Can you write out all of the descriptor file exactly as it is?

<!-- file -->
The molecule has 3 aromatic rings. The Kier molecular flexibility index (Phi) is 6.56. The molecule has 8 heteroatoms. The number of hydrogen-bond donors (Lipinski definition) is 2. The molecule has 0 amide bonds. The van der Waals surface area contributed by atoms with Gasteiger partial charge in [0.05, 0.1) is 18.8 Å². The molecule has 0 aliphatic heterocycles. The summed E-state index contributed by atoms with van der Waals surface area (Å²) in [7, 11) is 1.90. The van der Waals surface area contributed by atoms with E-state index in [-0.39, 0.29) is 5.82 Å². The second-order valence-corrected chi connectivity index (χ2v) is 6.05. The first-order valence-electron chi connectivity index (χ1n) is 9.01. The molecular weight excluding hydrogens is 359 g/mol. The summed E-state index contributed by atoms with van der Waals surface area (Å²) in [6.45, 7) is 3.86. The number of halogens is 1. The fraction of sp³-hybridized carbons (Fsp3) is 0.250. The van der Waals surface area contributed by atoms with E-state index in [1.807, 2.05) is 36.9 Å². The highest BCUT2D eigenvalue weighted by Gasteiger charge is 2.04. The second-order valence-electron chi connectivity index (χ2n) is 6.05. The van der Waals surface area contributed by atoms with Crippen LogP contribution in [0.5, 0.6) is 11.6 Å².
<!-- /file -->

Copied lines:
The molecule has 3 aromatic rings. The Kier molecular flexibility index (Phi) is 6.56. The molecule has 8 heteroatoms. The number of hydrogen-bond donors (Lipinski definition) is 2. The molecule has 0 amide bonds. The van der Waals surface area contributed by atoms with Gasteiger partial charge in [0.05, 0.1) is 18.8 Å². The molecule has 0 aliphatic heterocycles. The summed E-state index contributed by atoms with van der Waals surface area (Å²) in [7, 11) is 1.90. The van der Waals surface area contributed by atoms with E-state index in [-0.39, 0.29) is 5.82 Å². The second-order valence-corrected chi connectivity index (χ2v) is 6.05. The first-order valence-electron chi connectivity index (χ1n) is 9.01. The molecular weight excluding hydrogens is 359 g/mol. The summed E-state index contributed by atoms with van der Waals surface area (Å²) in [6.45, 7) is 3.86. The number of halogens is 1. The fraction of sp³-hybridized carbons (Fsp3) is 0.250. The van der Waals surface area contributed by atoms with E-state index in [1.807, 2.05) is 36.9 Å². The highest BCUT2D eigenvalue weighted by Gasteiger charge is 2.04. The second-order valence-electron chi connectivity index (χ2n) is 6.05. The van der Waals surface area contributed by atoms with Crippen LogP contribution in [0.5, 0.6) is 11.6 Å².